Read the transcript of this episode below!

All: Welcome to the Red Box!

Jeongyol: 

Are there any misunderstandings about the North Korean people that make you feel uncomfortable?

Ilhyeok: Misunderstandings?

Joy: When I first came to South Korea, was working part-time at a convenience store. I was still very young and had a very heavy North Korean accent.

In South Korea, when a customer enters the part-time employees don't really greet them. But I used to greet the customers standing and say "Welcome!" so people would ask me where I'm from.

I'd tell them that I'm from North Korea. They'd say "oh really?" After they get their stuff and put them on the counter, they'd asked me if I ever had jjajangmyun or pork in North Korea? They'd ask me these types of questions. Some people ask because  they don't know but sometimes they ask questions that insinuate that we were all so poor in North Korea. Not everyone in North Korea is like that. There's people who live well too

Jeongyol: If someone asked me that, I’d tell them I might've lived a wealthier life there [in North Korea].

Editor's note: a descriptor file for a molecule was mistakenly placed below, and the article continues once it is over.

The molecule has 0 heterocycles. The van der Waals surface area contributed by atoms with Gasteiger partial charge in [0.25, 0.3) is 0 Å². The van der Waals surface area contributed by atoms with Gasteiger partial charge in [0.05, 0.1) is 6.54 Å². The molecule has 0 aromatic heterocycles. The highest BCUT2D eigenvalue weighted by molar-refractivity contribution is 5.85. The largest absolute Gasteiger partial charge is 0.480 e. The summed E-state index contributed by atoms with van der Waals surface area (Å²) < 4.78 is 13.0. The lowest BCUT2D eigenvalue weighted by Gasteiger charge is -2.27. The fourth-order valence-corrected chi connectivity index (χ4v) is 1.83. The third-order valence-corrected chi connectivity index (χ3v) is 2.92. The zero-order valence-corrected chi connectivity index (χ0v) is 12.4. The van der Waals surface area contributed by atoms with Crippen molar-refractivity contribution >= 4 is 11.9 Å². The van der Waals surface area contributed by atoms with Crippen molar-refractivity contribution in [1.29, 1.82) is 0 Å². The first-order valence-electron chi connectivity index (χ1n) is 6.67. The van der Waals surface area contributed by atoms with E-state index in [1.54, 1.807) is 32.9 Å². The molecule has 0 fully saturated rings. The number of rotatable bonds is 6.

Joy: So those types of questions made me feel a little uncomfortable.

Jeongyol: A lot of people think like that.


Dasom: People think that all North Koreans are poor, ignorant, and uneducated. People have told me that even though I must have starved and lived poorly in North Korea, I don't look the part.


Maybe some people did or didn't have enough food to eat. There are poor people and there are rich people too. Every country is the same — it’s the same in South Korea too. There are rich, poor, and homeless people in South Korea too. I don't think it's right to judge someone like that. It made me feel very uncomfortable


Jeongyol: When I was in high school, there was a soccer match between North Korea and South Korea. But all of a sudden they asked me which team I'm cheering for. So I was startled by the question.

Should I say I'm cheering for North Korea or South Korea? What's my identity?

Even though I'm living in South Korea as a South Korean citizen, they didn't recognize the fact that I'm also South Korean. That we were the same people.